I have to admit that I have had to learn to like vegetables. So any time I find a recipe that makes vegetables look tasty I jump right in. These definitely need the sauce, but the combination is yummy. They are reminiscent of latkes, but a wee bit healthier. I made the smaller pancakes. The large ones seemed a bit too intimidating. Plus, I always figure the first few end up being a bit of a failure due to my learning curve anyway.
Japanese Vegetable Pancackes from The Smitten Kitchen Yield: 12-14 small pancakes
Pancakes 1/2 small head cabbage, very thinly sliced (1 pound or 5 to 6 cups shreds) 4 medium carrots, peeled into ribbons with a vegetable peeler 5 kale leaves, ribs removed, leaves cut into thin ribbons 4 scallions 1 teaspoon kosher salt 1/2 cup all-purpose flour 6 large eggs, lightly beaten Canola, safflower or peanut oil for frying
Tangy Sauce 1/4 cup ketchup 1 1/2 tablespoons Worcestershire sauce 1/4 teaspoon Dijon mustard 1 tablespoon rice cooking wine or sake 1 teaspoon soy sauce 1 tablespoon honey (use 2 if you like a sweeter sauce) 1/8 teaspoon ground ginger
Make the pancakes: Toss cabbage, carrot, kale, scallions and salt together in a large bowl. Toss mixture with flour so it coats all of the vegetables. Stir in the eggs. Heat a large heavy skillet on medium-high heat. Coat the bottom with oil and heat that too.
To make a large pancake, add 1/4 of the vegetable mixture to the skillet, pressing it out into a 1/2- to 3/4-inch pancake. Gently press the pancake down flat. Cook until the edges begin to brown, about 3 minutes. 30 seconds to 1 minute later, flip the pancake with a large spatula. Cook on the other side until the edges brown, and then again up to a minute more (you can peek to make sure the color is right underneath).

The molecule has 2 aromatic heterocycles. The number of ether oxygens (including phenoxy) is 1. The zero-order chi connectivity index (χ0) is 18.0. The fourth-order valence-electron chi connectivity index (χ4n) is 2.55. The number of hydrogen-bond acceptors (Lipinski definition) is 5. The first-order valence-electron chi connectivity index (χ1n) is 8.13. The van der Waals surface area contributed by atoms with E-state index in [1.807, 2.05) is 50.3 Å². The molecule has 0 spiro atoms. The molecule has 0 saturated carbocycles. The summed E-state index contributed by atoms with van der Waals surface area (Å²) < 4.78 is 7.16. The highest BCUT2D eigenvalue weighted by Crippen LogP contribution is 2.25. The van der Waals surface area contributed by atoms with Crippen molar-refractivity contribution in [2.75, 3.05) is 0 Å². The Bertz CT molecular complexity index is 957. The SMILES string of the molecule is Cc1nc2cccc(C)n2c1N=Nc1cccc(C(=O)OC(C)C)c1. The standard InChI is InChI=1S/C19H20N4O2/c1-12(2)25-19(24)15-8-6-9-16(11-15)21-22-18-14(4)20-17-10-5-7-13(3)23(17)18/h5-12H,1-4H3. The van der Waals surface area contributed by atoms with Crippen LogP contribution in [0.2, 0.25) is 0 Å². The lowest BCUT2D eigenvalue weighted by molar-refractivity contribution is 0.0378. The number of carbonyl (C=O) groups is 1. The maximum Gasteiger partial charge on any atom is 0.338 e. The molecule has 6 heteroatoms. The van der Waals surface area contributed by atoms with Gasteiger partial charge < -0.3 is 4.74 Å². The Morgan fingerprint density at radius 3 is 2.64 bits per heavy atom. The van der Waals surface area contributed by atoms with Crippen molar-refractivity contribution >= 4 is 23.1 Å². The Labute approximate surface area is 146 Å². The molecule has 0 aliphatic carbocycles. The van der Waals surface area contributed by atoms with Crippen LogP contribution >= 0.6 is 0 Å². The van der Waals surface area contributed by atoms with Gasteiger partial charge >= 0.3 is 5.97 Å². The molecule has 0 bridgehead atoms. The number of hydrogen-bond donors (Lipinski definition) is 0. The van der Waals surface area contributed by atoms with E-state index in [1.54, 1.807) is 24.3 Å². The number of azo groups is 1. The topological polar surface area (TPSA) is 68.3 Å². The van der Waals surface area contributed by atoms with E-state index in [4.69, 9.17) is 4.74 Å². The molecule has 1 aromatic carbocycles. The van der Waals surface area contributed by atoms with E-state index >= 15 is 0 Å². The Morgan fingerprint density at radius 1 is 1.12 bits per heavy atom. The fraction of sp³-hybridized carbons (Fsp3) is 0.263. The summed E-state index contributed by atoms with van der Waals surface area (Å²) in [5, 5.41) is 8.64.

To make small pancakes, you can use tongs but I seriously find using my fingers and grabbing little piles, letting a little batter drip back into the bowl, and depositing them in piles on the skillet easier, to form 3 to 4 pancakes. Press down gently with a spatula to flatten slightly, but no need to spread them much. Cook for 3 minutes, or until the edges brown. Flip the pancakes and cook them again until brown underneath.
Regardless of pancake size, you can keep them warm on a tray in the oven at 200 to 250 degrees until needed.
If desired, make okonomiyaki sauce: Combine all sauce ingredients in a small saucepan and let simmer for 3 to 5 minutes, until smooth and thick.
Serve pancakes with sauce and any of the other fixings listed above, from Japanese mayo to scallions and toasted sesame seeds.
Do ahead: Extra pancakes will keep in the fridge for a couple days, or can be spread on a tray in the freezer until frozen, then combined in a freezer bag to be stored until needed. Reheat on a baking sheet in a hot oven until crisp again.